East Riding pupils miss more than 1 million school days due to Covid, Department for Education figures show
Pupils in the East Riding missed more than one million days of school in spring due to coronavirus, figures reveal.
The Association of School and College Leaders (ASCL) said the pandemic has caused massive disruption in England and warned schools across the country are “not out of the woods yet”.
Department for Education figures show pupils across the East Riding missed the equivalent of 1.2 million days of in-person education between January and the end of March for coronavirus related reasons – 59% of all possible school days.
In the autumn term, 247,618 days were missed for this reason, meaning youngsters were absent for 1.5 million school days over the two terms – equating to roughly 37 per pupil.
The figures include state-funded primary, secondary and special schools in the area.
Children across England were sent home to self-isolate when coronavirus cases were detected in the autumn.
But for the majority of the spring term, students – except children of key workers and vulnerable pupils – were told to learn remotely amid the national lockdown.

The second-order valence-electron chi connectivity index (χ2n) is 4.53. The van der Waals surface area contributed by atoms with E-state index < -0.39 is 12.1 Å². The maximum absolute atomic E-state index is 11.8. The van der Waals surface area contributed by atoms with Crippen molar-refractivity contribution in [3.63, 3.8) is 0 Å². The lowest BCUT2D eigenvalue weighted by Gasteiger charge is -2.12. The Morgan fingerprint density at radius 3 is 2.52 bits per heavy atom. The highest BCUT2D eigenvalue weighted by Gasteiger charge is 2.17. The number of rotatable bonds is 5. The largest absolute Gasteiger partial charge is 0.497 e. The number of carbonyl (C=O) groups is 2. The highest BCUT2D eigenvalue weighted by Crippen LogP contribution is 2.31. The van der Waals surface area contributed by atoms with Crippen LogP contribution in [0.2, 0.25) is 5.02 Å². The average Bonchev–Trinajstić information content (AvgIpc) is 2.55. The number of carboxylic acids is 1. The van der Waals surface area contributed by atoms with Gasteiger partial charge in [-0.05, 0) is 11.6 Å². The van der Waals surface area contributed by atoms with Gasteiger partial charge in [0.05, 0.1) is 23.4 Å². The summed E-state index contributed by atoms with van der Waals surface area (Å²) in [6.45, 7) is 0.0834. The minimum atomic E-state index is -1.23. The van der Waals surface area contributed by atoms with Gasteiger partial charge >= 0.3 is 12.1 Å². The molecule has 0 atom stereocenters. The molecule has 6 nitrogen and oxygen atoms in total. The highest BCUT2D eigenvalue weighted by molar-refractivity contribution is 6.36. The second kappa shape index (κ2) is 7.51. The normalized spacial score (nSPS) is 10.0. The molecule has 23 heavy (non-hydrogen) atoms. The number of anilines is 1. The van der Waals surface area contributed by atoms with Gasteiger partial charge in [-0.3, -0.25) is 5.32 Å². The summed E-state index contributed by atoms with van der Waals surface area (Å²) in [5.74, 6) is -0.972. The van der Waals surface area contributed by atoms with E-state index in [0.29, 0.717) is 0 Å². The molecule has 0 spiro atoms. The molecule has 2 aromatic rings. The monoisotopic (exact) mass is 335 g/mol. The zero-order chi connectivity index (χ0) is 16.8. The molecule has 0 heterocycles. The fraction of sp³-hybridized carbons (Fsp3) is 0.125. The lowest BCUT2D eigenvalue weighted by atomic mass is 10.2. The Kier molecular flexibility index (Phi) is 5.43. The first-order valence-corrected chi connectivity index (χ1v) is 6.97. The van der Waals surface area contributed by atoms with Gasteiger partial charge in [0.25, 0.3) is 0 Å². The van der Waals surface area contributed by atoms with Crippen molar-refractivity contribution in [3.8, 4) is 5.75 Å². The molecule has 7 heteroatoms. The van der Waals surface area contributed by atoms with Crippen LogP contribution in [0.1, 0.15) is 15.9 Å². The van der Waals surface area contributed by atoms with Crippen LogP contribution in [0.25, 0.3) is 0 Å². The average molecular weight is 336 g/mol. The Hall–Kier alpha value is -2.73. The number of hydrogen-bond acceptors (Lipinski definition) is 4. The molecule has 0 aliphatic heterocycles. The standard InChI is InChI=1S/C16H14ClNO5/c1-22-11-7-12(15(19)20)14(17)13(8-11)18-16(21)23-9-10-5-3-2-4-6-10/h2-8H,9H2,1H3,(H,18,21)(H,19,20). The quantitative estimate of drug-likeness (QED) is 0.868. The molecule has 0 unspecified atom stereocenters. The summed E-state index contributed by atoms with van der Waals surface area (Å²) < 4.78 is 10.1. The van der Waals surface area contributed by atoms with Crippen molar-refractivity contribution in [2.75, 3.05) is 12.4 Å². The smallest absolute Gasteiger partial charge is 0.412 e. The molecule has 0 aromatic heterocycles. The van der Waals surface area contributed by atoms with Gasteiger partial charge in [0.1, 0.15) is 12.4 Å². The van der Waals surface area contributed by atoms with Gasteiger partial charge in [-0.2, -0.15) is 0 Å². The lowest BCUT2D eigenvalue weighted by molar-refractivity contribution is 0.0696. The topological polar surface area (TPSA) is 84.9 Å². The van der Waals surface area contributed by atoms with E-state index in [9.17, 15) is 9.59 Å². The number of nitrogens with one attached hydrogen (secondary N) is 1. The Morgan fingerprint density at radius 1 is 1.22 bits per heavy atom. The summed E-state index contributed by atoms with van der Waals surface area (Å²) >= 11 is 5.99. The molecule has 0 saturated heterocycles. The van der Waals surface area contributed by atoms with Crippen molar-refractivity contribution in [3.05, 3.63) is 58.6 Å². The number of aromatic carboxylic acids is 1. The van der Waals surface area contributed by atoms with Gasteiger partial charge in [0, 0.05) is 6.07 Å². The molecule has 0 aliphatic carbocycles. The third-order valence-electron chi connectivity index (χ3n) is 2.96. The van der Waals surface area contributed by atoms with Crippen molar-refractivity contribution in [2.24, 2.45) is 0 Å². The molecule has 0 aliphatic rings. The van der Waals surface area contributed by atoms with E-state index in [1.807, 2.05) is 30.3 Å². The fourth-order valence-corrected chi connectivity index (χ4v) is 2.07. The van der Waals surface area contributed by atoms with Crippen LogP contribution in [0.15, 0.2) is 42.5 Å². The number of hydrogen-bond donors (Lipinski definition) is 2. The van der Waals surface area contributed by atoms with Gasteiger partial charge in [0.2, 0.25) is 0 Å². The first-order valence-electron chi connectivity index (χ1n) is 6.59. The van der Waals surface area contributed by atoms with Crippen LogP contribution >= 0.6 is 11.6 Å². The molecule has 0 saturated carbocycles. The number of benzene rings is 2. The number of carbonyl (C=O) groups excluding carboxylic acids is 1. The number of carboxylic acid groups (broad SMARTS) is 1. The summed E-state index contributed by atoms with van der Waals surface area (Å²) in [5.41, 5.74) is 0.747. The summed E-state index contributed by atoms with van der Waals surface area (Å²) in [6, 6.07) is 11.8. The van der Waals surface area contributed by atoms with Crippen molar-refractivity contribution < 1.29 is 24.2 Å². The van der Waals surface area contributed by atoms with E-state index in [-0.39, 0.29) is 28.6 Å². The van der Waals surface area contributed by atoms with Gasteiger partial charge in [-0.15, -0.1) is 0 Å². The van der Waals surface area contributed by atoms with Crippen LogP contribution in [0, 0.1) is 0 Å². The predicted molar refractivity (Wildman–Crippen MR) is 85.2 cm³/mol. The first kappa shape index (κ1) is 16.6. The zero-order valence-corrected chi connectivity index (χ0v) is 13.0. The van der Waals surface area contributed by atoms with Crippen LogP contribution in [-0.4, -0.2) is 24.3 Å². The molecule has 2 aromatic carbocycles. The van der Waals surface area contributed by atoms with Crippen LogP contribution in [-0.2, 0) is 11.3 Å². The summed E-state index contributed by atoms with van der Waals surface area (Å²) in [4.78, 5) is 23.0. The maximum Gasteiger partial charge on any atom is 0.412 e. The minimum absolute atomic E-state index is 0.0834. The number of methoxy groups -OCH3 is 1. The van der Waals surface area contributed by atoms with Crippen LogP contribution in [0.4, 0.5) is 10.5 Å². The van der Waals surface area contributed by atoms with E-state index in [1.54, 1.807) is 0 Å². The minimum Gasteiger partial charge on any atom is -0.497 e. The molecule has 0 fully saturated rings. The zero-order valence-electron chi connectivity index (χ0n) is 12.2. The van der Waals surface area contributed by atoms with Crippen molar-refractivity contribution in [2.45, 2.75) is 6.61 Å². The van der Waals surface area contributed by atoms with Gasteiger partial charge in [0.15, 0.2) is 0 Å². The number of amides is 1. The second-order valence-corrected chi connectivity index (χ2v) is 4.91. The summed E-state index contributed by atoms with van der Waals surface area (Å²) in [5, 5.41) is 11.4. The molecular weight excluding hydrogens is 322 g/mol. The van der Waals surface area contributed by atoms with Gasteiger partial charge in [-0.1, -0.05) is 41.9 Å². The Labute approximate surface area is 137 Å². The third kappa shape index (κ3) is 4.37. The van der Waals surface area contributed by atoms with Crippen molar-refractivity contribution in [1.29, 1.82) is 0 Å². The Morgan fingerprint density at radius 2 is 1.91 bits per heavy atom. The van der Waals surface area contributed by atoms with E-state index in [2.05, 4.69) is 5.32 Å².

Geoff Barton, general secretary of the ASCL, said: “Covid has caused widespread educational disruption across the country, but the impact hasn’t been uniform.
“Unfortunately, there is still a very high level of disruption taking place this term and we are not out of the woods yet.”
A DfE spokeswoman said the vaccination programme and adherence to public health advice has put schools in a better position than the last academic year.
She added: “We continue to work with parents and school and college staff to maximise students’ time in the classroom, and our long-term education recovery plan, supported by over £3 billion to date, will deliver world class teacher training and give millions of children access to high-quality tutoring.”